Reflections on Parashat Terumahby Adina Allen, Assistant Director
For many of our campers, their time at camp nourishes their souls for the rest of the year. For our small team of dedicated professionals who work year-round for camp, our work during “the offseason” makes camp happen. The meetings, phone calls, interviews, and planning for the program itself are components that we focus on in our Chicago office. But we have another team, one that usually gets far less attention and that even our diehard fans may not even know about, who work throughout the entire winter: our construction, site, and maintenance staff. Five days a week from mid-August through early June, they are on site in Conover caring for, repairing, and enhancing the beautiful infrastructure of Camp Ramah in Wisconsin.
The planning process and level of detail is no surprise to those following this week’s Torah portion. In parashat Terumah we receive a very detailed description for building the Mishkan, a portable sanctuary in the desert, ranging from materials to dimensions down to the smallest component.
Before commanding B’nai Yisrael (the Israelites) to build the Mishkan, the Torah states ועשו לי מקדש, ושכנתי בתוכם, v’asu li mikdash, v’shachanti b’tocham, “and let them make Me a sanctuary, that I may dwell among them” (Exodus 25:8). Famously, readers of the Bible throughout the centuries have asked themselves: If God is asking B’nai Yisrael to build a physical structure, should not the Torah state, “and I will dwell inside of it [the Mishkan]”, not “among them [B’nai Yisrael]”? To understand one possible reason for the peculiar language chosen by the Torah, we have to look at the very beginning of the instruction manual that makes up our parashah. As soon as B’nai Yisrael are instructed to build the Mishkan, the Torah states: כל איש אשר ידבנו לבו, תקחו את תרומתי, kol is hasher yid’venu libo, tik’chu et t’rumati, “from every person whose heart inspires him to generosity, you shall take My offering” (Ex: 25:2). The Mishkan, though spectacular in its design, is inherently just a building. Only when each member of B’nai Yisrael brings a voluntary individual contribution to the broader project is the Mishkan truly finished. That final measure of accomplishment is when God’s presence, the Shechinah, dwells within it, and the Mishkan truly becomes a Holy Space.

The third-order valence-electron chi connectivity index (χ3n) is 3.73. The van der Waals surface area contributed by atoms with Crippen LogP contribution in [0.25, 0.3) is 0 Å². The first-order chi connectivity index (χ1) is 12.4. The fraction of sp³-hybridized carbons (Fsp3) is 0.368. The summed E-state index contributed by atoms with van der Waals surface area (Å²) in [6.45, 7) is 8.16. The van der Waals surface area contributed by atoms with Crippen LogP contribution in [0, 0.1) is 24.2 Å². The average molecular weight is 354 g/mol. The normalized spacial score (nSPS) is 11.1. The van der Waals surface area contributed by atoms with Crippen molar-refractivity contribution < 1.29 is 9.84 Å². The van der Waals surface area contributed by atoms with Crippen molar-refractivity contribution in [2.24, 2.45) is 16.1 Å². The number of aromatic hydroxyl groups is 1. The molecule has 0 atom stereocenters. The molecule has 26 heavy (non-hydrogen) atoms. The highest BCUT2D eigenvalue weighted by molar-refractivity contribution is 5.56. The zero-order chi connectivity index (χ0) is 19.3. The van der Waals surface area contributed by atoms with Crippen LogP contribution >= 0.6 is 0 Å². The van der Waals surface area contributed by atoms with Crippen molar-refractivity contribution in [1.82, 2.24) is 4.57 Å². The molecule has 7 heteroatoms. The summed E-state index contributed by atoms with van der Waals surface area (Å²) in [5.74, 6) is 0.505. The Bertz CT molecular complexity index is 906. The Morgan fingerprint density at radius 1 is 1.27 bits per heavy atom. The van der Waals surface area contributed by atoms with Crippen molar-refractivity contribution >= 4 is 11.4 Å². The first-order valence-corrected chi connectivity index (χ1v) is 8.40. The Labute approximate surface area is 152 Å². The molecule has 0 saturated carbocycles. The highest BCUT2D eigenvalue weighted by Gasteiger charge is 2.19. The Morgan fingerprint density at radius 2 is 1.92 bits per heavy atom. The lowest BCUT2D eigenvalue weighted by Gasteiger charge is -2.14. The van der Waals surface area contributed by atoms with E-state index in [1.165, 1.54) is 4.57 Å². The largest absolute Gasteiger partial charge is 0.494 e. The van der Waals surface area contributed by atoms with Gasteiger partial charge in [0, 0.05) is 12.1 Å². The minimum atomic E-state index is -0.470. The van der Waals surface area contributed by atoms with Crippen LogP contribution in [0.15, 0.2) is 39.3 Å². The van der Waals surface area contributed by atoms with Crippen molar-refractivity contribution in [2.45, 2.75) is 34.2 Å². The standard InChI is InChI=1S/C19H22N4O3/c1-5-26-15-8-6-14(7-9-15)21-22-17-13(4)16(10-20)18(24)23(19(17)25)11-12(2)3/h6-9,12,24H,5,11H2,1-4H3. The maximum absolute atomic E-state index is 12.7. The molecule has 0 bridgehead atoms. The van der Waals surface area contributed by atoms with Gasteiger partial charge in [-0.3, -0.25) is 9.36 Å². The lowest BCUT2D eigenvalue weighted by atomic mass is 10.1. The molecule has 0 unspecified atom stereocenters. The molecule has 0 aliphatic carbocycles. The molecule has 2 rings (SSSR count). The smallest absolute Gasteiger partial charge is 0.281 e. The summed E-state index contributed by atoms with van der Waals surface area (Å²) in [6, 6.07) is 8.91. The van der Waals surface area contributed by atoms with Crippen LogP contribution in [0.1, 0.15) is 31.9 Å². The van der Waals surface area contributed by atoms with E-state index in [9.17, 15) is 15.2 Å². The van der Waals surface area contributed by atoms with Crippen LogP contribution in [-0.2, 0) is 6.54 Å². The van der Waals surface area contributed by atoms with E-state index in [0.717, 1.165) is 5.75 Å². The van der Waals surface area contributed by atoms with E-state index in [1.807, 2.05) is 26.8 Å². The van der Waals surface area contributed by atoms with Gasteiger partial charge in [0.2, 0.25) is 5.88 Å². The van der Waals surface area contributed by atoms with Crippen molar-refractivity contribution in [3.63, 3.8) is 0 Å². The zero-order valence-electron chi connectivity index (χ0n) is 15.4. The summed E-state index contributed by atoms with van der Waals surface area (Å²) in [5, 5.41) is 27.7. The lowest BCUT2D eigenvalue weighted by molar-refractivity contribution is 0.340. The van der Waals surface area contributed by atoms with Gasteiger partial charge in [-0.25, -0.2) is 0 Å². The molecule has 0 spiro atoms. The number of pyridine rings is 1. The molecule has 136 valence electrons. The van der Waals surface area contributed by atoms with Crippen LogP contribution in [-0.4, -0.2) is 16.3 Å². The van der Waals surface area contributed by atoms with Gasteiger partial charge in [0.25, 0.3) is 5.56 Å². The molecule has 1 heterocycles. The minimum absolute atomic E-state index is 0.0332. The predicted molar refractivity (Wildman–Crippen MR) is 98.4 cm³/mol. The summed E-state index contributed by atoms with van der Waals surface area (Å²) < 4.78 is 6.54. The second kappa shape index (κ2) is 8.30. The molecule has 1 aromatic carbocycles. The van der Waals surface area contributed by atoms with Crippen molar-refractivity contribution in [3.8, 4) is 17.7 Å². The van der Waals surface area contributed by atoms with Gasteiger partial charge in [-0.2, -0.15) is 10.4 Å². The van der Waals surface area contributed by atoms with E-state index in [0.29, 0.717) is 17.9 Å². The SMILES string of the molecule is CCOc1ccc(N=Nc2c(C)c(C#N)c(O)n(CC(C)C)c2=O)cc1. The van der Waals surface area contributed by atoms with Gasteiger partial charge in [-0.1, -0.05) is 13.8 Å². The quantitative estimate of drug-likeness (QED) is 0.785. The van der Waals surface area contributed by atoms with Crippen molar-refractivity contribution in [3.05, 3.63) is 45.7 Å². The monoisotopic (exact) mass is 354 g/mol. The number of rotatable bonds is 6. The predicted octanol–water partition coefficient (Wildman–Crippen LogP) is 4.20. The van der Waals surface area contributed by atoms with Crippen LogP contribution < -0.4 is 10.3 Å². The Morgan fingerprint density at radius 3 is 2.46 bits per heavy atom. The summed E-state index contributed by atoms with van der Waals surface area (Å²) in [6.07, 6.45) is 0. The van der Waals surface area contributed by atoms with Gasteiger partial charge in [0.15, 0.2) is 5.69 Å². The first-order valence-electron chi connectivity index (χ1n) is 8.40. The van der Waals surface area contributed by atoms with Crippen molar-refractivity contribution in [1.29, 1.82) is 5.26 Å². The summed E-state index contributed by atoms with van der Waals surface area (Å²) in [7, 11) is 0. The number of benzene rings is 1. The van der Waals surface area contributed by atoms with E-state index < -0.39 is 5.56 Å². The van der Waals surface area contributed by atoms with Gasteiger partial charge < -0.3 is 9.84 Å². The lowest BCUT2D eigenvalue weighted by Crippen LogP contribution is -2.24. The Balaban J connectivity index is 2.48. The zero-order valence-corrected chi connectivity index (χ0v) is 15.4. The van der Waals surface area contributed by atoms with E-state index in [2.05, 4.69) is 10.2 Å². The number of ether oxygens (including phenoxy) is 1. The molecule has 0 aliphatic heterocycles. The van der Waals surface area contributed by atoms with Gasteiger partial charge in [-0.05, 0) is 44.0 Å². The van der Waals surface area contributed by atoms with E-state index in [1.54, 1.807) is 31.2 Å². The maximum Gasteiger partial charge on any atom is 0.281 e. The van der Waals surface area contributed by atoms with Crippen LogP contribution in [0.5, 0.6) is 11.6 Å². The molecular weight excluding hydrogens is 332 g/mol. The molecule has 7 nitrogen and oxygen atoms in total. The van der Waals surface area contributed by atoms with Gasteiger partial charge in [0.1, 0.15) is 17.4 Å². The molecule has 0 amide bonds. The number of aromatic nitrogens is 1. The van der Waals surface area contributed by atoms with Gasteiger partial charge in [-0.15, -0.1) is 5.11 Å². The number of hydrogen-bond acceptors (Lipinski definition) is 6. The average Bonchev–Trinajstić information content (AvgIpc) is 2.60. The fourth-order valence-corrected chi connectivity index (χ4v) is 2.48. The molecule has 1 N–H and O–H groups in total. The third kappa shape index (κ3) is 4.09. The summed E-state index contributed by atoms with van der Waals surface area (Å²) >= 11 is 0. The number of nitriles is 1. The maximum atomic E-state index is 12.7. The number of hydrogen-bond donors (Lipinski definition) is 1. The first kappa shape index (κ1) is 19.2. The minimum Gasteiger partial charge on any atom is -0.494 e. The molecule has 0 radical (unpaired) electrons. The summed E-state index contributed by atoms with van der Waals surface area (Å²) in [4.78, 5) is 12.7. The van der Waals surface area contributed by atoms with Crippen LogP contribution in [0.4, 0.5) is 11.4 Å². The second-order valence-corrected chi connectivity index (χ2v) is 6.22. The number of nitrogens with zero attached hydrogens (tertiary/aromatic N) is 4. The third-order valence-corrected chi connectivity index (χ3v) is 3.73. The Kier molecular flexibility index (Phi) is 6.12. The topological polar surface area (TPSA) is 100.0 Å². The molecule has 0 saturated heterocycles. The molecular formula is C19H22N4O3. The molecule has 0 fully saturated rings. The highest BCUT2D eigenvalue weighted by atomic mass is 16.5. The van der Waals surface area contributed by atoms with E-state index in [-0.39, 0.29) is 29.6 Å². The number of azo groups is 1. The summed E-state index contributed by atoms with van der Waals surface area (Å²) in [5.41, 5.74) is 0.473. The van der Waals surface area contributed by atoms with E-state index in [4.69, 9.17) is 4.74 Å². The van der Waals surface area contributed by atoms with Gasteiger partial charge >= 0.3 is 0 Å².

Right now, in snow-covered Conover, our maintenance staff is in the process of renovating and reconstructing our Moadon Tikvah. This building has been the central meeting place of our Tikvah special-need program for over three decades. (In fact, the building was originally constructed by the talented George Merkel, who was hired shortly thereafter as our Maintenance Supervisor and, though he stepped down from that role a number of years ago, remains a beloved and valuable member of our maintenance staff and Ramah team as Senior Maintenance Supervisor!) In addition to requiring general updating and renovation after thirty-plus years of use, our Tikvah program has also grown significantly over the years. Our Conover staff began working on this construction immediately following camp in August. The detailed work of the crew, designed by our architect and Ramah alumnus George Sarfatty and implemented by Tom Merkel, our Maintenance Supervisor, (faintly but importantly) resonates the attention given by B’nai Yisrael to the construction of the Mishkan. The building has been expanded nearly 40% including expanded office, bathroom, and kitchen space; a redesigned and expanded central meeting space; and a new meeting room and sensory room.
The final touches that our dedicated team of builders will put on the Moadon Tikvah in the next few months, working through the cold winter with an amazing dedication to their work, lay the foundation for great excitement for this summer and many summers to come. The hard work put into these buildings by our construction team comes alive during the first days of camp when they are filled with the sounds of laughter and singing, with the presence of children making real friendships and connections. At Ramah we are only able to experience the presence of the Divine when all of our contributions are valued, when each of us feels that we can fully bring the inspired gifts which are ours to contribute. Reading parashat Terumah in the midst of winter, we are reminded of an important lesson that we teach each and every summer at Camp Ramah. Only when each of us finds that our contributions are equally valued, when each of us experiences a camp that celebrates us for who we truly are, are we building a place where God’s presence dwells—not within camp but amongst all of us who fill the camp with our presence.
It is when we fill up camp and bring ourselves and our contributions to this space that we see the divine nature of Camp Ramah in Wisconsin truly unfold.